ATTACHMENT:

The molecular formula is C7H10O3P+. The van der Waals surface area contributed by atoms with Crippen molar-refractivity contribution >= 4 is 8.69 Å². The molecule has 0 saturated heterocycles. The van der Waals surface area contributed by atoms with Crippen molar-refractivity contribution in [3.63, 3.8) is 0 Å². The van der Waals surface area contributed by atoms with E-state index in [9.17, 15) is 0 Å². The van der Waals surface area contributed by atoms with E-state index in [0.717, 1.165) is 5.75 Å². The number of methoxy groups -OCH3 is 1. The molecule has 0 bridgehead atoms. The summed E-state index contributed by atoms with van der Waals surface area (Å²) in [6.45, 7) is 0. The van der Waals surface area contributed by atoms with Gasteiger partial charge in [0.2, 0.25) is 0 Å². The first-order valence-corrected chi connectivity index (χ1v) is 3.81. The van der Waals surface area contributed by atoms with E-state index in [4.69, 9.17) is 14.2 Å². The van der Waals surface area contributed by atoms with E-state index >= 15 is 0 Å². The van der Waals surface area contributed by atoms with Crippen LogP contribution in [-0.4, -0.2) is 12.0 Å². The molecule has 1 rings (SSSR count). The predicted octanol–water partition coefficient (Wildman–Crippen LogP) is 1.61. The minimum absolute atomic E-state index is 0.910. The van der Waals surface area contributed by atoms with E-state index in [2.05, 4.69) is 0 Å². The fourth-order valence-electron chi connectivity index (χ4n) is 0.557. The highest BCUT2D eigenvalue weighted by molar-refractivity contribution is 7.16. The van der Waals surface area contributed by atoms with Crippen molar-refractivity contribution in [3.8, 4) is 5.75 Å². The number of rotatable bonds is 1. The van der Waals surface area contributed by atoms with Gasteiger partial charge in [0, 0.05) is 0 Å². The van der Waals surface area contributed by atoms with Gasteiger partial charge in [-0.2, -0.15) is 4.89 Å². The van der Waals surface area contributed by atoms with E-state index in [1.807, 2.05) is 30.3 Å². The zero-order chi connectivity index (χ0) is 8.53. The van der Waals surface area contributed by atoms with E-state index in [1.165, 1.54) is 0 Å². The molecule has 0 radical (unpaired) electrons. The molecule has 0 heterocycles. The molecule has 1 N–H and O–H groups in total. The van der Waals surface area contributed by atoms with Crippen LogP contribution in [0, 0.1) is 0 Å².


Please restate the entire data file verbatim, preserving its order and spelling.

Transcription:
The molecular formula is C7H10O3P+. The van der Waals surface area contributed by atoms with Crippen molar-refractivity contribution >= 4 is 8.69 Å². The molecule has 0 saturated heterocycles. The van der Waals surface area contributed by atoms with Crippen molar-refractivity contribution in [3.63, 3.8) is 0 Å². The van der Waals surface area contributed by atoms with E-state index in [9.17, 15) is 0 Å². The van der Waals surface area contributed by atoms with E-state index in [0.717, 1.165) is 5.75 Å². The number of methoxy groups -OCH3 is 1. The molecule has 0 bridgehead atoms. The summed E-state index contributed by atoms with van der Waals surface area (Å²) in [6.45, 7) is 0. The van der Waals surface area contributed by atoms with Gasteiger partial charge in [0.2, 0.25) is 0 Å². The first-order valence-corrected chi connectivity index (χ1v) is 3.81. The van der Waals surface area contributed by atoms with E-state index in [4.69, 9.17) is 14.2 Å². The van der Waals surface area contributed by atoms with E-state index >= 15 is 0 Å². The van der Waals surface area contributed by atoms with Crippen LogP contribution in [-0.4, -0.2) is 12.0 Å². The molecule has 1 rings (SSSR count). The predicted octanol–water partition coefficient (Wildman–Crippen LogP) is 1.61. The minimum absolute atomic E-state index is 0.910. The van der Waals surface area contributed by atoms with E-state index in [2.05, 4.69) is 0 Å². The fourth-order valence-electron chi connectivity index (χ4n) is 0.557. The highest BCUT2D eigenvalue weighted by molar-refractivity contribution is 7.16. The van der Waals surface area contributed by atoms with Crippen molar-refractivity contribution in [3.8, 4) is 5.75 Å². The number of rotatable bonds is 1. The van der Waals surface area contributed by atoms with Gasteiger partial charge in [0, 0.05) is 0 Å². The van der Waals surface area contributed by atoms with Gasteiger partial charge in [-0.2, -0.15) is 4.89 Å². The van der Waals surface area contributed by atoms with E-state index in [1.807, 2.05) is 30.3 Å². The zero-order chi connectivity index (χ0) is 8.53. The van der Waals surface area contributed by atoms with E-state index in [1.165, 1.54) is 0 Å². The molecule has 0 radical (unpaired) electrons. The molecule has 0 heterocycles. The molecule has 1 N–H and O–H groups in total. The van der Waals surface area contributed by atoms with Crippen LogP contribution in [0, 0.1) is 0 Å².